I was getting a lot of business ideas, blog ideas, life ideas and I wanted to put them all down on paper. I created a countdown for when I was finally able to go home. Each day I kept telling myself, just make it through ONE MORE DAY.

10 days felt like a month had gone by but day 6 onwards, I was noticing changes within me. My thoughts were suddenly more positive, I could focus on my mediations more, my mind wasn’t wandering as much and I could sit still for an hour without moving an inch of my body. During one meditation, I literally felt like my foot was on fire but I sat through it. I couldn’t believe it. ME, not move an inch of my body for an entire hour, sitting crossed legged with my back straight! I was so proud of myself.

I used to have a negative view of myself because I always viewed myself as a quitter. I used to quit everything I started since I was a kid. If I didn’t learn quick, if I felt I wasn’t good at anything, I would quit right away. I would never give anything a fair shot. And I was about to do the same at Vipassana. I was going to quit and leave on Day 3. But I was there to not repeat the same thought patterns. I was there to change the habit pattern of my mind.

I was so proud of myself for not quitting. For me, it was a true achievement having to not give up. The beauty of Vipassana is that you are competing against your best self and no one else.

From 4:00 in the morning till 9:00 in the evening, we would sit in quiet contemplation, observing our breath and eventually moving to the technique of Vipassana (moving your awareness through the body and observing subtle, sharp, pleasant or unpleasant vibrations).

The goal of Vipassana is to attain happiness and be free of suffering in everyday life through non-reaction. Remaining equanimous in every situation that life throws at you; good or bad because nothing is permanent in life.

                                                                     “THIS TOO SHALL PASS”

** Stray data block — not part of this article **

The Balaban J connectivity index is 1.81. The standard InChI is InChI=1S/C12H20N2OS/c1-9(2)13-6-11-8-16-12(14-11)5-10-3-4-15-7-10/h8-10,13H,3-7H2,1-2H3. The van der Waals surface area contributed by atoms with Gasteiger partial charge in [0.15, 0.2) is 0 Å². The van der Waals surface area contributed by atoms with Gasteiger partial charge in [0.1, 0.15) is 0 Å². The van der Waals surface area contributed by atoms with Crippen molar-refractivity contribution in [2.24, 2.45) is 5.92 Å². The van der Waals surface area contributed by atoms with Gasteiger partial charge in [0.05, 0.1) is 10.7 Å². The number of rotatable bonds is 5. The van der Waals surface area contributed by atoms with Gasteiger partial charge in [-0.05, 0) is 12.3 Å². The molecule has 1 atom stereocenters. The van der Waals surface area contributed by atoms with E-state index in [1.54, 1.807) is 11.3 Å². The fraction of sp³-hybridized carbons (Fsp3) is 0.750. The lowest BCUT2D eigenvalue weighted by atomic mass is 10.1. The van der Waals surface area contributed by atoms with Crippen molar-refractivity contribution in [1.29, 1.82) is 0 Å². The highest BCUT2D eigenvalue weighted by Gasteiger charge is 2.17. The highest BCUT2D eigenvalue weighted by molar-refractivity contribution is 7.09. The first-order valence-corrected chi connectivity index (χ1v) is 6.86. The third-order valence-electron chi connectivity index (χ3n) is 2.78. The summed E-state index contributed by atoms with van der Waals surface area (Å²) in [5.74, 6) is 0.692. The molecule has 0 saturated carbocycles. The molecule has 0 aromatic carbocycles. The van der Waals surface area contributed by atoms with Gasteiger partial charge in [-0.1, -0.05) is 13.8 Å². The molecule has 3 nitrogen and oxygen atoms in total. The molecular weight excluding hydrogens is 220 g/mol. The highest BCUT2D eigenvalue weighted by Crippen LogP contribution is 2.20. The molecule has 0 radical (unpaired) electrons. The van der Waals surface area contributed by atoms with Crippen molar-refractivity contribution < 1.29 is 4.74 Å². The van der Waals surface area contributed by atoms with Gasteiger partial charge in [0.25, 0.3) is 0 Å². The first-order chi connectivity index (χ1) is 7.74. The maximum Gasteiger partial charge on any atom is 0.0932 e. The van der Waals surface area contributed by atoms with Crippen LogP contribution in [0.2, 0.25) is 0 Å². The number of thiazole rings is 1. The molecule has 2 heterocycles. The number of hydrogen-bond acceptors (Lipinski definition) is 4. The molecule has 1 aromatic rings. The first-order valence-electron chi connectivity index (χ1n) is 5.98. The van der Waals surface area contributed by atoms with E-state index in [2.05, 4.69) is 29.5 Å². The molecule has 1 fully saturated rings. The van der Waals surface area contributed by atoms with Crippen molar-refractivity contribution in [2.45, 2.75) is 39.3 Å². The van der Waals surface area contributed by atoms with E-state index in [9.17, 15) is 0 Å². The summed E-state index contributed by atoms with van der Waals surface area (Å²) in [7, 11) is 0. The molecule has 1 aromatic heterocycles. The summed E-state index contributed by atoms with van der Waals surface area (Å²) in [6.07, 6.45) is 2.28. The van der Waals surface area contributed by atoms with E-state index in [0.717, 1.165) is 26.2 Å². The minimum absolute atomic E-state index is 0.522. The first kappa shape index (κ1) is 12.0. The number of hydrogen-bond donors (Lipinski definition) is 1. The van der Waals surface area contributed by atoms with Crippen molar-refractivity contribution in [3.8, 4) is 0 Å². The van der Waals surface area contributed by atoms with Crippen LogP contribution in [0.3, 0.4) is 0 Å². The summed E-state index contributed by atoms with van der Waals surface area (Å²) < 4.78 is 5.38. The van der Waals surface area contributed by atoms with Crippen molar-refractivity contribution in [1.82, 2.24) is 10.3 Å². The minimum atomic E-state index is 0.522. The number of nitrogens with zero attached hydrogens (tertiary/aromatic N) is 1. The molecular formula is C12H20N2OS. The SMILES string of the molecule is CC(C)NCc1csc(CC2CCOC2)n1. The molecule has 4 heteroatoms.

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Inside the Residence (photo courtesy of Torana Dhamma)

 

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Meal time in the women’s dining hall (photo courtesy of Torana Dhamma)

 

WHAT DID I GAIN FROM THIS EXPERIENCE? DO I SEE ANY CHANGES? WAS IT REALLY LIFE CHANGING? 

10 Things I gained after being back from the meditation retreat:

  1. Increased awareness
  2. Learning to remain equanimous
  3. Law of impermanence
  4. Detox from life
  5. Happiness
  6. Learning to fail
  7. Calmer
  8. Going to the depth of any problem
  9. Improved time management
  10. Improved posture

For me, this retreat was life changing. I saw immediate effects when I cam back home. We were told to meditate 2 hours a day at home (one hour in the morning and one hour at night) but obviously that didn’t happen. But I do manage to get in 20-30 minutes of meditation most mornings. I saw my focus and attention on tasks improve significantly. Suddenly, I was able to get more work done in less time. I started to DO more things than just think about it or dream about it. I started taking action on almost every project I have ever wanted to do. A perfect example is this blog itself. I don’t think it would have come to fruition if it wasn’t for that retreat.

If you are interested in trying out Vipassana in Ontario, here is the link or if you have any questions about my experience or questions about whether you should go, send me an email or comment down below.